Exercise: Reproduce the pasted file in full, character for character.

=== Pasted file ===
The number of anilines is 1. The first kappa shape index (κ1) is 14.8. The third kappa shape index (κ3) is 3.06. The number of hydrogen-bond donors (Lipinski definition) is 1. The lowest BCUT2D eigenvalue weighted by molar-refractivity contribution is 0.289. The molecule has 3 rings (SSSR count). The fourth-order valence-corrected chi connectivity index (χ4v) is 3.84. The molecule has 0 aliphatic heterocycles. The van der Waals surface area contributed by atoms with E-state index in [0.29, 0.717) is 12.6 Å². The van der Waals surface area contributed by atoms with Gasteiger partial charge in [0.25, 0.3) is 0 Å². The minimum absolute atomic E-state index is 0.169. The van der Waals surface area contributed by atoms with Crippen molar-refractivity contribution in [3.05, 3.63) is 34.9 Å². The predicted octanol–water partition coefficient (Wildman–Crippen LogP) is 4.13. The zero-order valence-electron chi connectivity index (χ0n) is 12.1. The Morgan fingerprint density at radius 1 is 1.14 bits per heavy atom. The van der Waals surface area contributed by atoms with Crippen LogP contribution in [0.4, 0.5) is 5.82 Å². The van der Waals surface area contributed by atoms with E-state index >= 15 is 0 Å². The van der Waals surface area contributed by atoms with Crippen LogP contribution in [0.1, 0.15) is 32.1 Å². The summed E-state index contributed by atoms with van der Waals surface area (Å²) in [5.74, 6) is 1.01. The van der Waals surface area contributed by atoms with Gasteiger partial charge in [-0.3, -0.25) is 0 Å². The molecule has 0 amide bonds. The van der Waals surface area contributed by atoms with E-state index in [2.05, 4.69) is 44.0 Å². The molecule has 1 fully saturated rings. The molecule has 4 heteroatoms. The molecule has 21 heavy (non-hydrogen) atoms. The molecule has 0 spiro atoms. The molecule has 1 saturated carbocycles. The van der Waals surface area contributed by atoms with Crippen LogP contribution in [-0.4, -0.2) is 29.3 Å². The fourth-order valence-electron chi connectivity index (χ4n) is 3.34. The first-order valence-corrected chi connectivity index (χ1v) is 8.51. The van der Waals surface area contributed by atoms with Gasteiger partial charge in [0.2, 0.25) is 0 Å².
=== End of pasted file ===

The number of anilines is 1. The first kappa shape index (κ1) is 14.8. The third kappa shape index (κ3) is 3.06. The number of hydrogen-bond donors (Lipinski definition) is 1. The lowest BCUT2D eigenvalue weighted by molar-refractivity contribution is 0.289. The molecule has 3 rings (SSSR count). The fourth-order valence-corrected chi connectivity index (χ4v) is 3.84. The molecule has 0 aliphatic heterocycles. The van der Waals surface area contributed by atoms with E-state index in [0.29, 0.717) is 12.6 Å². The van der Waals surface area contributed by atoms with Gasteiger partial charge in [0.25, 0.3) is 0 Å². The minimum absolute atomic E-state index is 0.169. The van der Waals surface area contributed by atoms with Crippen molar-refractivity contribution in [3.05, 3.63) is 34.9 Å². The predicted octanol–water partition coefficient (Wildman–Crippen LogP) is 4.13. The zero-order valence-electron chi connectivity index (χ0n) is 12.1. The Morgan fingerprint density at radius 1 is 1.14 bits per heavy atom. The van der Waals surface area contributed by atoms with Crippen LogP contribution in [0.4, 0.5) is 5.82 Å². The van der Waals surface area contributed by atoms with E-state index >= 15 is 0 Å². The van der Waals surface area contributed by atoms with Crippen LogP contribution in [0.1, 0.15) is 32.1 Å². The summed E-state index contributed by atoms with van der Waals surface area (Å²) in [5.74, 6) is 1.01. The van der Waals surface area contributed by atoms with Gasteiger partial charge in [-0.3, -0.25) is 0 Å². The molecule has 0 amide bonds. The van der Waals surface area contributed by atoms with E-state index in [2.05, 4.69) is 44.0 Å². The molecule has 1 fully saturated rings. The molecule has 4 heteroatoms. The molecule has 21 heavy (non-hydrogen) atoms. The molecule has 0 spiro atoms. The molecule has 1 saturated carbocycles. The van der Waals surface area contributed by atoms with Crippen LogP contribution in [-0.4, -0.2) is 29.3 Å². The fourth-order valence-electron chi connectivity index (χ4n) is 3.34. The first-order valence-corrected chi connectivity index (χ1v) is 8.51. The van der Waals surface area contributed by atoms with Gasteiger partial charge in [0.2, 0.25) is 0 Å².